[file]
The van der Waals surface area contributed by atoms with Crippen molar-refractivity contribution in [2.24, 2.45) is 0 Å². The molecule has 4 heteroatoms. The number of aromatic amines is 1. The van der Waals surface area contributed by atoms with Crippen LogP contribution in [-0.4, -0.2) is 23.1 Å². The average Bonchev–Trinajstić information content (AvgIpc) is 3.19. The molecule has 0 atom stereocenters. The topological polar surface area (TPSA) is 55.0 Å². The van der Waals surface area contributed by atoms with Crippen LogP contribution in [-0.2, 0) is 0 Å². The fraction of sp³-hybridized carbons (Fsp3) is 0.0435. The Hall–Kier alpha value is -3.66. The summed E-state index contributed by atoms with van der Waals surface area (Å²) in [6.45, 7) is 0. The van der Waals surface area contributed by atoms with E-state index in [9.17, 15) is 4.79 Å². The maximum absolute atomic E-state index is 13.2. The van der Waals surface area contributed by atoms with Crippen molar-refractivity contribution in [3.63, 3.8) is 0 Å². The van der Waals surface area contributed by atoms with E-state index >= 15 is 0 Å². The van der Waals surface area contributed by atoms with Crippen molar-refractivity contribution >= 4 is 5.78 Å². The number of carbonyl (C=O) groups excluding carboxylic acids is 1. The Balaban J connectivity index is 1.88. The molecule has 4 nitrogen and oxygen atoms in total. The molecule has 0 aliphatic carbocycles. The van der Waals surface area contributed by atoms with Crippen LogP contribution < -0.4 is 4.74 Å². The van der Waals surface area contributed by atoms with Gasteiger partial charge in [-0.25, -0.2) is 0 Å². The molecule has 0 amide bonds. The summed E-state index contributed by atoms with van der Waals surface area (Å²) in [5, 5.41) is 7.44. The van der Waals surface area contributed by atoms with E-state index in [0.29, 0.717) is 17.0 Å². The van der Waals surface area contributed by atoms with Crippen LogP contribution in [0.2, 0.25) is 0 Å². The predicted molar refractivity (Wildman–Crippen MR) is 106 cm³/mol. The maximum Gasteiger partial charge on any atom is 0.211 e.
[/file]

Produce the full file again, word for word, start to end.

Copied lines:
The van der Waals surface area contributed by atoms with Crippen molar-refractivity contribution in [2.24, 2.45) is 0 Å². The molecule has 4 heteroatoms. The number of aromatic amines is 1. The van der Waals surface area contributed by atoms with Crippen LogP contribution in [-0.4, -0.2) is 23.1 Å². The average Bonchev–Trinajstić information content (AvgIpc) is 3.19. The molecule has 0 atom stereocenters. The topological polar surface area (TPSA) is 55.0 Å². The van der Waals surface area contributed by atoms with Crippen LogP contribution in [-0.2, 0) is 0 Å². The fraction of sp³-hybridized carbons (Fsp3) is 0.0435. The Hall–Kier alpha value is -3.66. The summed E-state index contributed by atoms with van der Waals surface area (Å²) in [6.45, 7) is 0. The van der Waals surface area contributed by atoms with E-state index in [9.17, 15) is 4.79 Å². The maximum absolute atomic E-state index is 13.2. The van der Waals surface area contributed by atoms with Crippen molar-refractivity contribution in [3.63, 3.8) is 0 Å². The van der Waals surface area contributed by atoms with E-state index >= 15 is 0 Å². The van der Waals surface area contributed by atoms with Crippen molar-refractivity contribution >= 4 is 5.78 Å². The number of carbonyl (C=O) groups excluding carboxylic acids is 1. The Balaban J connectivity index is 1.88. The molecule has 4 nitrogen and oxygen atoms in total. The molecule has 0 aliphatic carbocycles. The van der Waals surface area contributed by atoms with Crippen LogP contribution < -0.4 is 4.74 Å². The van der Waals surface area contributed by atoms with Gasteiger partial charge in [-0.25, -0.2) is 0 Å². The molecule has 0 amide bonds. The summed E-state index contributed by atoms with van der Waals surface area (Å²) in [5, 5.41) is 7.44. The van der Waals surface area contributed by atoms with E-state index in [0.29, 0.717) is 17.0 Å². The van der Waals surface area contributed by atoms with Crippen LogP contribution in [0.2, 0.25) is 0 Å². The predicted molar refractivity (Wildman–Crippen MR) is 106 cm³/mol. The maximum Gasteiger partial charge on any atom is 0.211 e.